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  • will
    Member
    • Jun 2007
    • 2331

    deleted

    deleted
    [size=85:z6oilzbt]
    To save all sentient beings, though beings are numberless.
    To penetrate reality, though reality is boundless.
    To transform all delusion, though delusions are immeasurable.
    To attain the enlightened way, a way non-attainable.
    [/size:z6oilzbt]
  • Jundo
    Treeleaf Founder and Priest
    • Apr 2006
    • 39450

    #2
    I think it is something we just encounter everywhere in life, right in front of our eyes. Everything comes and goes, people we love are born and die. Buddhism extends the idea to everything in the universe, even perhaps the universe itself. Spring, summer, fall and winter, time passes.

    The only particularly "Buddhist" part of it is our approach to the impermanence that is naturally all around. We do not cling, develop non-attachment, embrace the change. We do not clutch at sand castles, in desperation trying to keep the tide from washing them away. We flow with the tide.

    This embracing attitude comes mostly on the cushion through our Zazen, but we learn to carry it off the cushion throughout our lives ...more than just an intellectual idea, it becomes the actual way we approach life. I think. (Another Buddhist idea is that each moment is complete and just what it is, so time does not pass ... but that is just another tool on our toolbelt, also learned on the Zafu)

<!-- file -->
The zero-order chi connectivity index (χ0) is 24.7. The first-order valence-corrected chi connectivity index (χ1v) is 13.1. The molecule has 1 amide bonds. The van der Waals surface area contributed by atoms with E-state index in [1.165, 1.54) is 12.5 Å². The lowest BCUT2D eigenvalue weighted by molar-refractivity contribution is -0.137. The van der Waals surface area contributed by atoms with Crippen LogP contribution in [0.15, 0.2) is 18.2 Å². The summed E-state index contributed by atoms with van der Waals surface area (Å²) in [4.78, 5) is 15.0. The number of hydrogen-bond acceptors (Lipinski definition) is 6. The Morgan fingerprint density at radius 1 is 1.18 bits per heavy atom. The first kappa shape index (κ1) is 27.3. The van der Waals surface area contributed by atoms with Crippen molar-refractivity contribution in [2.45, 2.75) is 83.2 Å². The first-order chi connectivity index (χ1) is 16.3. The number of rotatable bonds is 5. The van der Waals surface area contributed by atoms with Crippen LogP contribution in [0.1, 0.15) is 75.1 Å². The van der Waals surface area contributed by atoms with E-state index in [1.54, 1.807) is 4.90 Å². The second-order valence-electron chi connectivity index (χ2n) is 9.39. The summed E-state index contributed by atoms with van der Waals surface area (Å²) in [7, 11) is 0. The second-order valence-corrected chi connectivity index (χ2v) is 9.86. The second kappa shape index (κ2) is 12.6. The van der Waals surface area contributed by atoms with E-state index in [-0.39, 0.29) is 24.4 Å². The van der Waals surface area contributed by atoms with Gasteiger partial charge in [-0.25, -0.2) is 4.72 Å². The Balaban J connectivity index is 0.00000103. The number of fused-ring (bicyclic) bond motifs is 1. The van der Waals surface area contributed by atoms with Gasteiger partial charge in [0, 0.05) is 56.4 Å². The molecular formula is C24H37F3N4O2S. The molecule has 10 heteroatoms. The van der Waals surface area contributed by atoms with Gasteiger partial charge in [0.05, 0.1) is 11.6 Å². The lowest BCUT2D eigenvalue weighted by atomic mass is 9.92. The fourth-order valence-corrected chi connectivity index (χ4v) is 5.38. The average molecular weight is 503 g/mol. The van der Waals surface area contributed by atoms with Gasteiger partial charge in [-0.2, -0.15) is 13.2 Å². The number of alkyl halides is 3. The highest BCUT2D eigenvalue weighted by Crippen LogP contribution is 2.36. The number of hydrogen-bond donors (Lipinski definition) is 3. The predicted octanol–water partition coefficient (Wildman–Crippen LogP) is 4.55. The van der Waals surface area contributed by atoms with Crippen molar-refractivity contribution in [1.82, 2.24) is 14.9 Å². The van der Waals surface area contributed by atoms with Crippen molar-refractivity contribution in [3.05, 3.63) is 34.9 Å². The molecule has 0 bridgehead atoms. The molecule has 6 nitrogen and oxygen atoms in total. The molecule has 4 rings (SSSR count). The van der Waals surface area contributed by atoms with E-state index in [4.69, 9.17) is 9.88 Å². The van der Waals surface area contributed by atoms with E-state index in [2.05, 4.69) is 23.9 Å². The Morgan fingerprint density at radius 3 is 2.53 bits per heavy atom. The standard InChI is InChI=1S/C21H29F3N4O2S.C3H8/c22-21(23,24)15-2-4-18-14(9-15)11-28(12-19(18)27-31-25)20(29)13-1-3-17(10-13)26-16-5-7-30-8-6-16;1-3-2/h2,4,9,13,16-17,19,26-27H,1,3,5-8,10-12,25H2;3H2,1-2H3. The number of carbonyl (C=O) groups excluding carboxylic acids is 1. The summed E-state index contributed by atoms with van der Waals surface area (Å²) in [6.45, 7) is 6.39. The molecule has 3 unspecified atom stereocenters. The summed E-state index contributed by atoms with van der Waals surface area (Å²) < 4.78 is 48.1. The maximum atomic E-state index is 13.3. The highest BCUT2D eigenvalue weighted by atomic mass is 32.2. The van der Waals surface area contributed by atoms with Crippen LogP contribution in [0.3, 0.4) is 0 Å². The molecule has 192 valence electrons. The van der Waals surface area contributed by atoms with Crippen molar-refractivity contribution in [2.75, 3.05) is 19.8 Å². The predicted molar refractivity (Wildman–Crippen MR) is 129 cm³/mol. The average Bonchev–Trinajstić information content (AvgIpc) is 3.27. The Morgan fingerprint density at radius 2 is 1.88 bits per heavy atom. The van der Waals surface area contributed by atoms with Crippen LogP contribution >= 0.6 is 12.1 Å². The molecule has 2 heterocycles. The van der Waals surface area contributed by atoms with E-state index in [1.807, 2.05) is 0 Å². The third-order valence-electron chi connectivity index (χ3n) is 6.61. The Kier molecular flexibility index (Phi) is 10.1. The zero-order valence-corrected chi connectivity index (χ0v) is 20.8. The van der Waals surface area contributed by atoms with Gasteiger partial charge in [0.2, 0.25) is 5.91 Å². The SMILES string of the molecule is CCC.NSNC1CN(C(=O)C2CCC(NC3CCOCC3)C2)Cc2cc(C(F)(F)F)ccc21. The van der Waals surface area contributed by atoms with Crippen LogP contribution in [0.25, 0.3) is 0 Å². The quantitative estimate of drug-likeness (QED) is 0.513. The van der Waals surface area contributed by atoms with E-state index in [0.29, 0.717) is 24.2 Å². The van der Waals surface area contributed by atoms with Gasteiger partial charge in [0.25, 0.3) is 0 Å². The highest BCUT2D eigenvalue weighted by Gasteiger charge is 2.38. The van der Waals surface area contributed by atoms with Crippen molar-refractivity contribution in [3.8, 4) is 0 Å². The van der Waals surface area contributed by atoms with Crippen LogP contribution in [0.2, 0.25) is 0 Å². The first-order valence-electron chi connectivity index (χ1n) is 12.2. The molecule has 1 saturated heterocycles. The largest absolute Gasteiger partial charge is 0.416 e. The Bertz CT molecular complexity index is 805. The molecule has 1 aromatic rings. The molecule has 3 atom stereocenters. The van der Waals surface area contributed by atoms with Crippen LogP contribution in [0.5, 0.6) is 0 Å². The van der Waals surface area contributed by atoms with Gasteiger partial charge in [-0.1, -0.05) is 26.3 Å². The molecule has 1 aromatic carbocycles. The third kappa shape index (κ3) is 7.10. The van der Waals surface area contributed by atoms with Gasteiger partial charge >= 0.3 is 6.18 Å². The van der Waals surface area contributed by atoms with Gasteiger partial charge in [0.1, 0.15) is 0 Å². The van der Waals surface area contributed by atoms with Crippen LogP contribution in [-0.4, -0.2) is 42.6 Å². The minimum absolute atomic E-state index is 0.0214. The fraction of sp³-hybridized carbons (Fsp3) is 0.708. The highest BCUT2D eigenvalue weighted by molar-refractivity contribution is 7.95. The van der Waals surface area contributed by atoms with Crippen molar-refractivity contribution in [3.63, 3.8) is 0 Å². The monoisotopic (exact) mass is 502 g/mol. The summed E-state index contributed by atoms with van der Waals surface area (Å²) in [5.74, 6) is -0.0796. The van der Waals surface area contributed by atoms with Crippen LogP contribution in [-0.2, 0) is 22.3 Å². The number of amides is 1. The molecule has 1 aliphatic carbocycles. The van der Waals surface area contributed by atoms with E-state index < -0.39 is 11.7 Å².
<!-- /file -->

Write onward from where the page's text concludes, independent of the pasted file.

All things are impermanent. Time passes and does not pass. No birth, no death.

    Gassho, Jundo
    ALL OF LIFE IS OUR TEMPLE

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    • lindabeekeeper
      Member
      • Jan 2008
      • 162

      #3
      I think impermanence also addresses our innate resistance to change. I am coming up on a pretty big change in my job and even though I tend to like change, I always feel a little anxious letting go of my usual routine.

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